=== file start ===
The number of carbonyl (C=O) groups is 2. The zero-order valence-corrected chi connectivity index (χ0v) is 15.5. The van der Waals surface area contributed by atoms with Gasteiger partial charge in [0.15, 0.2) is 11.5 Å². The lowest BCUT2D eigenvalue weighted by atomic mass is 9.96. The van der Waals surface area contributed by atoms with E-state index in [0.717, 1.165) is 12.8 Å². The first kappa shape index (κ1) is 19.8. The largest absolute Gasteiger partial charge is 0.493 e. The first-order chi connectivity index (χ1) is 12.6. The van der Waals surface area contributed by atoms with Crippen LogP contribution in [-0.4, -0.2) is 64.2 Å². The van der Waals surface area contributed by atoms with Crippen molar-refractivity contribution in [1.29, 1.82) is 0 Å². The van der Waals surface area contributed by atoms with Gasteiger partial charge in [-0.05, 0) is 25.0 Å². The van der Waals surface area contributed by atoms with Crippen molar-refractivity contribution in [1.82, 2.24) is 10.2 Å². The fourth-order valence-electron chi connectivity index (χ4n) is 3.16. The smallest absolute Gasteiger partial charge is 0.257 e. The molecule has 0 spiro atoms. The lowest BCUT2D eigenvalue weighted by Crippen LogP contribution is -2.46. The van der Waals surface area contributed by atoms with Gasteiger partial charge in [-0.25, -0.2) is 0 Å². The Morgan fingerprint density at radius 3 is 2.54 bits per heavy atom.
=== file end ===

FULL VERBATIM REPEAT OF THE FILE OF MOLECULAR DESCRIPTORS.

The number of carbonyl (C=O) groups is 2. The zero-order valence-corrected chi connectivity index (χ0v) is 15.5. The van der Waals surface area contributed by atoms with Gasteiger partial charge in [0.15, 0.2) is 11.5 Å². The lowest BCUT2D eigenvalue weighted by atomic mass is 9.96. The van der Waals surface area contributed by atoms with E-state index in [0.717, 1.165) is 12.8 Å². The first kappa shape index (κ1) is 19.8. The largest absolute Gasteiger partial charge is 0.493 e. The first-order chi connectivity index (χ1) is 12.6. The van der Waals surface area contributed by atoms with Crippen LogP contribution in [-0.4, -0.2) is 64.2 Å². The van der Waals surface area contributed by atoms with Crippen molar-refractivity contribution in [1.29, 1.82) is 0 Å². The van der Waals surface area contributed by atoms with Gasteiger partial charge in [-0.05, 0) is 25.0 Å². The van der Waals surface area contributed by atoms with Crippen molar-refractivity contribution in [1.82, 2.24) is 10.2 Å². The fourth-order valence-electron chi connectivity index (χ4n) is 3.16. The smallest absolute Gasteiger partial charge is 0.257 e. The molecule has 0 spiro atoms. The lowest BCUT2D eigenvalue weighted by Crippen LogP contribution is -2.46. The van der Waals surface area contributed by atoms with Gasteiger partial charge in [-0.25, -0.2) is 0 Å². The Morgan fingerprint density at radius 3 is 2.54 bits per heavy atom.